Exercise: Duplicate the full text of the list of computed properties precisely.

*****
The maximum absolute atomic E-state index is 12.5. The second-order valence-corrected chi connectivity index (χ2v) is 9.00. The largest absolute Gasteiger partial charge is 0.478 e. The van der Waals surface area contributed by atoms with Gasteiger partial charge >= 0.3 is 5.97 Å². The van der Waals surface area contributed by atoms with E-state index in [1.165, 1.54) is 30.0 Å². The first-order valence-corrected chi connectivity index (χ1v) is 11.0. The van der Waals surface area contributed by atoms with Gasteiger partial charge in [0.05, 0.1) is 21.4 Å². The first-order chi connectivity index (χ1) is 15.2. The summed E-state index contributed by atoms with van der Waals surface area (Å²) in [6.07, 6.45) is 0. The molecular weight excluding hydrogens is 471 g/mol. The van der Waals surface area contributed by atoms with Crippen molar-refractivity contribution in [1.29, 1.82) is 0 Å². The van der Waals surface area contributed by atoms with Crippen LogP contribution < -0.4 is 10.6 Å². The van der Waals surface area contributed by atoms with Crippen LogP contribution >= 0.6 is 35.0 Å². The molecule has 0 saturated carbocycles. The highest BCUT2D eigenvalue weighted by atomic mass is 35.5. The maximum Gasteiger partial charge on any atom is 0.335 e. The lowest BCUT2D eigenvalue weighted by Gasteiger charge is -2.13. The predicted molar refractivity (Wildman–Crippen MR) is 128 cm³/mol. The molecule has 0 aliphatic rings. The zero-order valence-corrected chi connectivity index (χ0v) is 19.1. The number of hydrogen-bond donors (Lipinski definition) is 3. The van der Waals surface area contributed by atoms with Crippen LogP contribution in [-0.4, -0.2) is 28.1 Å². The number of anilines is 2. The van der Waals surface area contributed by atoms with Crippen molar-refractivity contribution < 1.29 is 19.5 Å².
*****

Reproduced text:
The maximum absolute atomic E-state index is 12.5. The second-order valence-corrected chi connectivity index (χ2v) is 9.00. The largest absolute Gasteiger partial charge is 0.478 e. The van der Waals surface area contributed by atoms with Gasteiger partial charge >= 0.3 is 5.97 Å². The van der Waals surface area contributed by atoms with E-state index in [1.165, 1.54) is 30.0 Å². The first-order valence-corrected chi connectivity index (χ1v) is 11.0. The van der Waals surface area contributed by atoms with Gasteiger partial charge in [0.05, 0.1) is 21.4 Å². The first-order chi connectivity index (χ1) is 15.2. The summed E-state index contributed by atoms with van der Waals surface area (Å²) in [6.07, 6.45) is 0. The molecular weight excluding hydrogens is 471 g/mol. The van der Waals surface area contributed by atoms with Crippen molar-refractivity contribution in [1.29, 1.82) is 0 Å². The van der Waals surface area contributed by atoms with Crippen LogP contribution < -0.4 is 10.6 Å². The van der Waals surface area contributed by atoms with Crippen LogP contribution >= 0.6 is 35.0 Å². The molecule has 0 saturated carbocycles. The highest BCUT2D eigenvalue weighted by atomic mass is 35.5. The maximum Gasteiger partial charge on any atom is 0.335 e. The lowest BCUT2D eigenvalue weighted by Gasteiger charge is -2.13. The predicted molar refractivity (Wildman–Crippen MR) is 128 cm³/mol. The molecule has 0 aliphatic rings. The zero-order valence-corrected chi connectivity index (χ0v) is 19.1. The number of hydrogen-bond donors (Lipinski definition) is 3. The van der Waals surface area contributed by atoms with Crippen LogP contribution in [-0.4, -0.2) is 28.1 Å². The number of anilines is 2. The van der Waals surface area contributed by atoms with Crippen molar-refractivity contribution < 1.29 is 19.5 Å².